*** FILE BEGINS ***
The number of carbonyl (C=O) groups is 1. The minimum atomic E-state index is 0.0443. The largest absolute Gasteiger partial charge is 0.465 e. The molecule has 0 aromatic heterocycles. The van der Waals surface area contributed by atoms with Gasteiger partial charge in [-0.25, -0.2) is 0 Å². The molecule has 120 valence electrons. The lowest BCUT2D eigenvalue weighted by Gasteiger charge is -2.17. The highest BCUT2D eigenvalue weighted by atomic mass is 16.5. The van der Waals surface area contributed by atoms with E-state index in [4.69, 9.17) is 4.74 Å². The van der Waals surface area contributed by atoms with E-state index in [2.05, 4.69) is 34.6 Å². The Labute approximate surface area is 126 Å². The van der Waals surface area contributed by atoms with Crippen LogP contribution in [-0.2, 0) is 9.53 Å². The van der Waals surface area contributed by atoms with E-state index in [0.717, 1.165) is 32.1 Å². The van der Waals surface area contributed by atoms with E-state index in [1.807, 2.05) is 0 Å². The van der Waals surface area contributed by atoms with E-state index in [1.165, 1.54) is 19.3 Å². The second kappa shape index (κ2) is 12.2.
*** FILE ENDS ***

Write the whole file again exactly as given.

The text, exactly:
The number of carbonyl (C=O) groups is 1. The minimum atomic E-state index is 0.0443. The largest absolute Gasteiger partial charge is 0.465 e. The molecule has 0 aromatic heterocycles. The van der Waals surface area contributed by atoms with Gasteiger partial charge in [-0.25, -0.2) is 0 Å². The molecule has 120 valence electrons. The lowest BCUT2D eigenvalue weighted by Gasteiger charge is -2.17. The highest BCUT2D eigenvalue weighted by atomic mass is 16.5. The van der Waals surface area contributed by atoms with E-state index in [4.69, 9.17) is 4.74 Å². The van der Waals surface area contributed by atoms with E-state index in [2.05, 4.69) is 34.6 Å². The Labute approximate surface area is 126 Å². The van der Waals surface area contributed by atoms with Crippen LogP contribution in [-0.2, 0) is 9.53 Å². The van der Waals surface area contributed by atoms with E-state index in [0.717, 1.165) is 32.1 Å². The van der Waals surface area contributed by atoms with E-state index in [1.807, 2.05) is 0 Å². The van der Waals surface area contributed by atoms with E-state index in [1.165, 1.54) is 19.3 Å². The second kappa shape index (κ2) is 12.2.